Sunday, August 06, 2006

"French" Teachers

I’ve heard from others who are learning to speak French that the French often correct their pronunciation and article-gender mistakes (le/la, un/une, ton/ta, etc.). This has happened to me on a few occasions, e.g., when I pronounced a word in such a way that it took on a different meaning (sale = dirty vs. salé = salty); when I told my mother-in-law that a bird had relieved itself on her head - “un oiseau faire caca sur ton tête” and she replied “ta tête, ta tête” – it was a very stressful day for her and I did indiscreetly exclaim it in front of a group of people who subsequently giggled so I don’t blame her; and when I asked the grocer for “une citron” and he handed me a lemon and kindly said “voila, un citron” – not to be rude, but to speak properly and perhaps offer me a delicate hint.

I was not offended in these situations because the corrections were done by those close to me and/or politely. What I can’t stand is when a non-native speaking French person finds it appropriate to mock and/or mimic my French. A pattern has emerged wherein every few weeks an immigrant to France offers some commentary on my French speaking abilities, or lack thereof. Here are a few examples:

New Year’s Day at La Frégate. Fred and I treated ourselves to a nice lunch at a restaurant along the Seine. I kindly asked the waiter for une bouteille de l’eau avec gaz (a bottle of sparkling water). He crouched down a bit, hands on his knees, and with his best Does-Polly-Want-a-Cracker voice repeated my exact question back to me. Fred and I looked at each other perplexed, but I decided to let it go and enjoy my meal. When it came time for dessert I ordered tarte tatin – something I’m quite certain I can say having ordered it at Plouf in abundance. He pretended like he couldn’t understand me. I repeated myself several times, pointing at the menu item. After Fred said it for me, the waiter replied “oh, tarte tatin”. I told him that I could speak in English if he'd prefer. Apparently to dense to read my annoyance, he responded “yes, I’d prefer it if you would.” He was still joking and had no idea I was offended by his sixth grade sense of humor. In the end, I told him I thought he was rude and we cancelled dessert. He offered me a seemingly genuine apology. I know he was just trying to be funny; however, I found his jokes inappropriate and stupid - the equivalent of telling someone they have a booger in their nose just to see their reaction.

Crêpe stand down the street. I ordered a sucre et banane crêpe. And the crêpe man repeated my order back to me in a high-pitched voice as if to imitate me. I gave Fred a this-can’t-be-happening-again look and cancelled my crêpe order, but not until he had started making it - out of spite. (You’d think I’d be losing a lot of weight by all these passed-up desserts. Not the case.)

Thai restaurant by rue Monteguiel. This past weekend Fred, Todd, and I ate dinner at a Thai restaurant. I ordered first:

Me: Est-ce que la soupe est petite comme une entrée?
Waitress: Yes. It’s small.
Me: D’accord. Je prends la soupe poulet pour une entrée. S'il vous plaît.
Waitress: The chicken soup.
Me: Et après, le boeuf et basilic.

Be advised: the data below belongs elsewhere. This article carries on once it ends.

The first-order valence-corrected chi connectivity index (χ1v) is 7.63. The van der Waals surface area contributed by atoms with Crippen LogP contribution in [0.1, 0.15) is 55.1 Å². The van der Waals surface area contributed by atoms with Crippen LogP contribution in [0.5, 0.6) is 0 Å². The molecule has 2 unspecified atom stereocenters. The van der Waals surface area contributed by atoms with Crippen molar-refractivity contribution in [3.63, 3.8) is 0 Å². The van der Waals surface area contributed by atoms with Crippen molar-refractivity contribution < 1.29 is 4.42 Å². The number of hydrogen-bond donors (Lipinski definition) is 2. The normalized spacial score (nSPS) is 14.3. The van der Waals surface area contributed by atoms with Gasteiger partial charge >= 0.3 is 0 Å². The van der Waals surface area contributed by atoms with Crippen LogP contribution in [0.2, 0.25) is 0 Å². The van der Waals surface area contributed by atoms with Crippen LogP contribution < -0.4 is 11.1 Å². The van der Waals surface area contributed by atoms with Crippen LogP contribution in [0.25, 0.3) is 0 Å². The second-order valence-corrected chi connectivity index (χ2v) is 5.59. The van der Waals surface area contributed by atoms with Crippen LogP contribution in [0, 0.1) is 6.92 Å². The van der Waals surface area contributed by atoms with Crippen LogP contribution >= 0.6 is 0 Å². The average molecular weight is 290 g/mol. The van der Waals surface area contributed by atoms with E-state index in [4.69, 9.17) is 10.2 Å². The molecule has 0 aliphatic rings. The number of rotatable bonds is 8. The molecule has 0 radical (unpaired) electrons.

Waitress: Beef with basil.
Me: Oh, et riz nature.
Waitress: And rice.

[Here’s the part where I should have said: “Excuse me, can you please just speak to me in French. I can’t understand you when you speak English. Your accent is very thick.” I would have felt better for a brief moment, even though it would have been very small of me (and a lie, her English was very good. And, to my chagrin, Fred confirmed that she spoke French extremely well too).]

Todd, an American who speaks a high-level of French, ordered after me. The waitress exclaimed “Oh, you speak French?” – as if it was the most crazy thing she had ever heard – as if I had just not ordered in French (which she understood every word I said, evidenced from her English translation) – as if based on his association with me he would not be able to speak French either - as if she were the only person in the word capable of speaking more than one language. Todd said that he would speak in English if she’d prefer – but she preferred to speak in French to him. Todd patiently explained in response to her stupid expression that he and I were Americans and I interrupted with an annoyed (and I’m sure overly defensive) “Et mon mari est français. Ca va?!?” (And my husband is French. Is that okay?!?). After she was done with her census poll, she skipped off to place our order. We all agreed that she was bizarre – and I observed her do dumb things to other patrons throughout the meal that confirmed it. Todd and Fred thought she was odd but didn’t give it a second thought. Me? I was outraged! I wanted to stab her eyes out with my fork. She ruined my meal (between courses at least, I didn’t have any problem eating) and I’m fairly positive I ruined Fred and Todd’s meals with all my complaining.

On the way to the metro, we theorized as to why immigrants act this way towards other immigrants who are in the infancy of learning French. Perhaps they feel superior because their ship docked at the Ile-de-France before mine so they’re more French than me. Perhaps they’re trying to be helpful – although I don’t see how any of these “lessons” were helpful – except for my Chinese teacher, she was helpful because I actually was using the wrong word (blanche vs. nature) and article (une vs. un); but I don’t think she was trying to be nice. Or perhaps they feel that it’s a rite of passage like a hazing ritual: Because they suffered through it, I must suffer through it. They might as well force me to drink pitchers of water through a funnel or sleep naked in the woods. Both sound more fun.

P.S. I start my bona fide French classes the second week in September. I'm really looking forward to it : )

17 comments:

Andrew said...

Bon chance with the French lessons. As a Canuck je parle Francais un peu but not enough to be considered anywhere near bilingual. (I probably just told you that I speak to statues or something :o)

To Love, Honor and Dismay

Cooks on the ROK said...

Something similar happens here in Korea. My husband spent an intensive year and a half learning Korean before coming here only to have Koreans ask him to speak in English. One theory is that they want to practice their English. But it still comes off as rude and patronizing. Hang in there!

Cynthia Rae said...

I am not sure if this is a French/Italian thing OR a big city/little town thing, but I found everyone here very pleased at my efforts to speak Italian. If I get it in the ballpark, they can understand and are always happy with my efforts.

I always look forward to being corrected when I am speaking wrong, but find it eaiser to take when speaking with friends or family and NOT total strangers.